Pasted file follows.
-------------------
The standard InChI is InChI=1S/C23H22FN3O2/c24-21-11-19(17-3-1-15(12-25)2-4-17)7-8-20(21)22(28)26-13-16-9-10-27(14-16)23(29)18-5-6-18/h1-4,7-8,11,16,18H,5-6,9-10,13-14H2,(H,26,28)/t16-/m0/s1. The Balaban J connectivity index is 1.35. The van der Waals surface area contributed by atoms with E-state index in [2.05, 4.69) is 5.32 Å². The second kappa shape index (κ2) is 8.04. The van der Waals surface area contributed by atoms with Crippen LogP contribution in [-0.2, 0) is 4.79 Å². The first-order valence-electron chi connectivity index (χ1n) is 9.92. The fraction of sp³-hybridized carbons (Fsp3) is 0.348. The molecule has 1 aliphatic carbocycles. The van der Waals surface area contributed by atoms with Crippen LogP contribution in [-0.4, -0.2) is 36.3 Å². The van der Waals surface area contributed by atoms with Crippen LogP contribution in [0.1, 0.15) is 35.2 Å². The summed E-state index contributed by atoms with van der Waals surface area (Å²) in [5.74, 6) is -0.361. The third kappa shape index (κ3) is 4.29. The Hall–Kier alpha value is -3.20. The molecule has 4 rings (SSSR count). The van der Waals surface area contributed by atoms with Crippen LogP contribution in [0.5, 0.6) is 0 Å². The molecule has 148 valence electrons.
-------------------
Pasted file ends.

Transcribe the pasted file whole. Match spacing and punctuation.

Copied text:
The standard InChI is InChI=1S/C23H22FN3O2/c24-21-11-19(17-3-1-15(12-25)2-4-17)7-8-20(21)22(28)26-13-16-9-10-27(14-16)23(29)18-5-6-18/h1-4,7-8,11,16,18H,5-6,9-10,13-14H2,(H,26,28)/t16-/m0/s1. The Balaban J connectivity index is 1.35. The van der Waals surface area contributed by atoms with E-state index in [2.05, 4.69) is 5.32 Å². The second kappa shape index (κ2) is 8.04. The van der Waals surface area contributed by atoms with Crippen LogP contribution in [-0.2, 0) is 4.79 Å². The first-order valence-electron chi connectivity index (χ1n) is 9.92. The fraction of sp³-hybridized carbons (Fsp3) is 0.348. The molecule has 1 aliphatic carbocycles. The van der Waals surface area contributed by atoms with Crippen LogP contribution in [-0.4, -0.2) is 36.3 Å². The van der Waals surface area contributed by atoms with Crippen LogP contribution in [0.1, 0.15) is 35.2 Å². The summed E-state index contributed by atoms with van der Waals surface area (Å²) in [5.74, 6) is -0.361. The third kappa shape index (κ3) is 4.29. The Hall–Kier alpha value is -3.20. The molecule has 4 rings (SSSR count). The van der Waals surface area contributed by atoms with Crippen LogP contribution in [0.5, 0.6) is 0 Å². The molecule has 148 valence electrons.